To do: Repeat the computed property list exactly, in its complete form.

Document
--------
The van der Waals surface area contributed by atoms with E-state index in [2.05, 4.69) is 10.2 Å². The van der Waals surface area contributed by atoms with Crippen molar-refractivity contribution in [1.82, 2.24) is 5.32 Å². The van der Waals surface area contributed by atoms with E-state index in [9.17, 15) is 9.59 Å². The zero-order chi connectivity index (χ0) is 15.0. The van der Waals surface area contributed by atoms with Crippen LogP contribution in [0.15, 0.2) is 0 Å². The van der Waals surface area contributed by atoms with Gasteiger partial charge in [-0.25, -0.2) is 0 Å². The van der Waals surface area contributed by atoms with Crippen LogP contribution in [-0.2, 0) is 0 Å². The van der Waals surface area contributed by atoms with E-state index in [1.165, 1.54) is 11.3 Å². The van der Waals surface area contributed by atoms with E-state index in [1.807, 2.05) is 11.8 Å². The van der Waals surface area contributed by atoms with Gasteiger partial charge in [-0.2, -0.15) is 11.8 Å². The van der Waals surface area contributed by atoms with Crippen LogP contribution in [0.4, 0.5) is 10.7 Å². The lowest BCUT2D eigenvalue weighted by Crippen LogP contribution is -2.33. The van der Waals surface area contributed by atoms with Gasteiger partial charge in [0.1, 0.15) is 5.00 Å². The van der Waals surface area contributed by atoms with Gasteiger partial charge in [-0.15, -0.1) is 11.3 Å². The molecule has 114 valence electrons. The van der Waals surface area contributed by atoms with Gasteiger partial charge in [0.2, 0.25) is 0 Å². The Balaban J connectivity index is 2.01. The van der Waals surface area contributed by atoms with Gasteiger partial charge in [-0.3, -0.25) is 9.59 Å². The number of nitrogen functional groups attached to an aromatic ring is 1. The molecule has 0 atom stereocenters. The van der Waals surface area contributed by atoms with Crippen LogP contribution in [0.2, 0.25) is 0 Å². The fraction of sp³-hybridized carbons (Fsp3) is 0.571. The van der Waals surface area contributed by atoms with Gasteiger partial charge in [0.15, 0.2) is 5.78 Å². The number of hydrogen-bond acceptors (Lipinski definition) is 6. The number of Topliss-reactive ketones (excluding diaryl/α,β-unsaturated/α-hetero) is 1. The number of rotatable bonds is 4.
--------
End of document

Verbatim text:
The van der Waals surface area contributed by atoms with E-state index in [2.05, 4.69) is 10.2 Å². The van der Waals surface area contributed by atoms with Crippen molar-refractivity contribution in [1.82, 2.24) is 5.32 Å². The van der Waals surface area contributed by atoms with E-state index in [9.17, 15) is 9.59 Å². The zero-order chi connectivity index (χ0) is 15.0. The van der Waals surface area contributed by atoms with Crippen LogP contribution in [0.15, 0.2) is 0 Å². The van der Waals surface area contributed by atoms with Gasteiger partial charge in [-0.25, -0.2) is 0 Å². The van der Waals surface area contributed by atoms with Crippen LogP contribution in [-0.2, 0) is 0 Å². The van der Waals surface area contributed by atoms with E-state index in [1.165, 1.54) is 11.3 Å². The van der Waals surface area contributed by atoms with E-state index in [1.807, 2.05) is 11.8 Å². The van der Waals surface area contributed by atoms with Gasteiger partial charge in [-0.2, -0.15) is 11.8 Å². The van der Waals surface area contributed by atoms with Crippen LogP contribution in [0.4, 0.5) is 10.7 Å². The lowest BCUT2D eigenvalue weighted by Crippen LogP contribution is -2.33. The van der Waals surface area contributed by atoms with Gasteiger partial charge in [0.1, 0.15) is 5.00 Å². The van der Waals surface area contributed by atoms with Gasteiger partial charge in [-0.15, -0.1) is 11.3 Å². The molecule has 114 valence electrons. The van der Waals surface area contributed by atoms with Gasteiger partial charge in [0.2, 0.25) is 0 Å². The Balaban J connectivity index is 2.01. The van der Waals surface area contributed by atoms with Gasteiger partial charge in [-0.3, -0.25) is 9.59 Å². The number of nitrogen functional groups attached to an aromatic ring is 1. The molecule has 0 atom stereocenters. The van der Waals surface area contributed by atoms with Crippen LogP contribution in [0.2, 0.25) is 0 Å². The fraction of sp³-hybridized carbons (Fsp3) is 0.571. The van der Waals surface area contributed by atoms with Gasteiger partial charge in [0.15, 0.2) is 5.78 Å². The number of hydrogen-bond acceptors (Lipinski definition) is 6. The number of Topliss-reactive ketones (excluding diaryl/α,β-unsaturated/α-hetero) is 1. The number of rotatable bonds is 4.